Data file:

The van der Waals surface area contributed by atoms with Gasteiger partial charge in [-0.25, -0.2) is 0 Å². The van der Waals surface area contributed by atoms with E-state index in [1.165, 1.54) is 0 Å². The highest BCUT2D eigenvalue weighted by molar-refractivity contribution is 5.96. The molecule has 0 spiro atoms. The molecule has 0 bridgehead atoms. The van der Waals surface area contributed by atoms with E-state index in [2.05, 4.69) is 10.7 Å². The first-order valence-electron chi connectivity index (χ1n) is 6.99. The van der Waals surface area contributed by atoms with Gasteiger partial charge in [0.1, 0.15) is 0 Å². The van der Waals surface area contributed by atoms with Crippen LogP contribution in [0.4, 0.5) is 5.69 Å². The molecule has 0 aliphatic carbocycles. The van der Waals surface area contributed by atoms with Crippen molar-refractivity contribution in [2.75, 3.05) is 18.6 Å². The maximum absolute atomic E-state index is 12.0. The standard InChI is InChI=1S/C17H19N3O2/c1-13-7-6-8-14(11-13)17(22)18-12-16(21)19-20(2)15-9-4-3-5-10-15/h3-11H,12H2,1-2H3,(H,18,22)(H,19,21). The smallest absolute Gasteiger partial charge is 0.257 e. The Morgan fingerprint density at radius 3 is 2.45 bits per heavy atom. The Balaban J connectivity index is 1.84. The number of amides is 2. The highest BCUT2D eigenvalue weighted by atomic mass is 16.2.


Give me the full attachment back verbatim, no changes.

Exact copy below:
The van der Waals surface area contributed by atoms with Gasteiger partial charge in [-0.25, -0.2) is 0 Å². The van der Waals surface area contributed by atoms with E-state index in [1.165, 1.54) is 0 Å². The highest BCUT2D eigenvalue weighted by molar-refractivity contribution is 5.96. The molecule has 0 spiro atoms. The molecule has 0 bridgehead atoms. The van der Waals surface area contributed by atoms with E-state index in [2.05, 4.69) is 10.7 Å². The first-order valence-electron chi connectivity index (χ1n) is 6.99. The van der Waals surface area contributed by atoms with Gasteiger partial charge in [0.1, 0.15) is 0 Å². The van der Waals surface area contributed by atoms with Crippen LogP contribution in [0.4, 0.5) is 5.69 Å². The molecule has 0 aliphatic carbocycles. The van der Waals surface area contributed by atoms with Crippen molar-refractivity contribution in [2.75, 3.05) is 18.6 Å². The maximum absolute atomic E-state index is 12.0. The standard InChI is InChI=1S/C17H19N3O2/c1-13-7-6-8-14(11-13)17(22)18-12-16(21)19-20(2)15-9-4-3-5-10-15/h3-11H,12H2,1-2H3,(H,18,22)(H,19,21). The smallest absolute Gasteiger partial charge is 0.257 e. The Morgan fingerprint density at radius 3 is 2.45 bits per heavy atom. The Balaban J connectivity index is 1.84. The number of amides is 2. The highest BCUT2D eigenvalue weighted by atomic mass is 16.2.